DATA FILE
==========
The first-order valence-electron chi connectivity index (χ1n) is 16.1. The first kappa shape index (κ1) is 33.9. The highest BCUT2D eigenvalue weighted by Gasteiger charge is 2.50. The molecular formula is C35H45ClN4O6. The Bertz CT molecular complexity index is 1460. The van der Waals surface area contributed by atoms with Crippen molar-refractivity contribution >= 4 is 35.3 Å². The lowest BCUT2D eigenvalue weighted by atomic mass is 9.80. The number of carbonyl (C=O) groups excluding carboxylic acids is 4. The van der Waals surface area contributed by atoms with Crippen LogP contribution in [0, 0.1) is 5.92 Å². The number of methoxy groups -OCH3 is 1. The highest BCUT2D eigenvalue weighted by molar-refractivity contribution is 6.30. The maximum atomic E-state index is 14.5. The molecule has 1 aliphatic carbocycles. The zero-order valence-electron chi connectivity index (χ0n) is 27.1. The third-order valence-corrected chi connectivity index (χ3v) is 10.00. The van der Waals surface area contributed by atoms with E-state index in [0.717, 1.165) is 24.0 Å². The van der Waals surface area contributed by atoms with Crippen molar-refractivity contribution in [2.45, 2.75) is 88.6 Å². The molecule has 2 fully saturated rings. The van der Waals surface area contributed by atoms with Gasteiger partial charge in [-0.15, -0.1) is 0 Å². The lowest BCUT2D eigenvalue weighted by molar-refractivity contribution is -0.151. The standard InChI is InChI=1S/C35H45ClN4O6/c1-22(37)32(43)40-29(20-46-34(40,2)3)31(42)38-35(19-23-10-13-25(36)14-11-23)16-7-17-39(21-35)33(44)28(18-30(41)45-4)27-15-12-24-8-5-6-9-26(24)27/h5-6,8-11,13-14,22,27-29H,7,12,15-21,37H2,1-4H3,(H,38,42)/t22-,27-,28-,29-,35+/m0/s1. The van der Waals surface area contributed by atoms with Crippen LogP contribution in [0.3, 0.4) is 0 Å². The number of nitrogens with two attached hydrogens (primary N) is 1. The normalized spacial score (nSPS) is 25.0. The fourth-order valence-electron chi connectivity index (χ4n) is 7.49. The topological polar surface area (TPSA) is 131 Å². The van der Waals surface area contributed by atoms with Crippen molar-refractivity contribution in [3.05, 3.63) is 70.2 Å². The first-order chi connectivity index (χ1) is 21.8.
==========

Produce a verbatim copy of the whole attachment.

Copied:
The first-order valence-electron chi connectivity index (χ1n) is 16.1. The first kappa shape index (κ1) is 33.9. The highest BCUT2D eigenvalue weighted by Gasteiger charge is 2.50. The molecular formula is C35H45ClN4O6. The Bertz CT molecular complexity index is 1460. The van der Waals surface area contributed by atoms with Crippen molar-refractivity contribution >= 4 is 35.3 Å². The lowest BCUT2D eigenvalue weighted by atomic mass is 9.80. The number of carbonyl (C=O) groups excluding carboxylic acids is 4. The van der Waals surface area contributed by atoms with Crippen LogP contribution in [0, 0.1) is 5.92 Å². The number of methoxy groups -OCH3 is 1. The highest BCUT2D eigenvalue weighted by molar-refractivity contribution is 6.30. The maximum atomic E-state index is 14.5. The molecule has 1 aliphatic carbocycles. The zero-order valence-electron chi connectivity index (χ0n) is 27.1. The third-order valence-corrected chi connectivity index (χ3v) is 10.00. The van der Waals surface area contributed by atoms with E-state index in [0.717, 1.165) is 24.0 Å². The van der Waals surface area contributed by atoms with Crippen molar-refractivity contribution in [2.45, 2.75) is 88.6 Å². The molecule has 2 fully saturated rings. The van der Waals surface area contributed by atoms with Gasteiger partial charge in [-0.15, -0.1) is 0 Å². The lowest BCUT2D eigenvalue weighted by molar-refractivity contribution is -0.151. The standard InChI is InChI=1S/C35H45ClN4O6/c1-22(37)32(43)40-29(20-46-34(40,2)3)31(42)38-35(19-23-10-13-25(36)14-11-23)16-7-17-39(21-35)33(44)28(18-30(41)45-4)27-15-12-24-8-5-6-9-26(24)27/h5-6,8-11,13-14,22,27-29H,7,12,15-21,37H2,1-4H3,(H,38,42)/t22-,27-,28-,29-,35+/m0/s1. The van der Waals surface area contributed by atoms with Crippen LogP contribution in [0.3, 0.4) is 0 Å². The number of nitrogens with two attached hydrogens (primary N) is 1. The normalized spacial score (nSPS) is 25.0. The fourth-order valence-electron chi connectivity index (χ4n) is 7.49. The topological polar surface area (TPSA) is 131 Å². The van der Waals surface area contributed by atoms with Crippen molar-refractivity contribution in [3.05, 3.63) is 70.2 Å². The first-order chi connectivity index (χ1) is 21.8.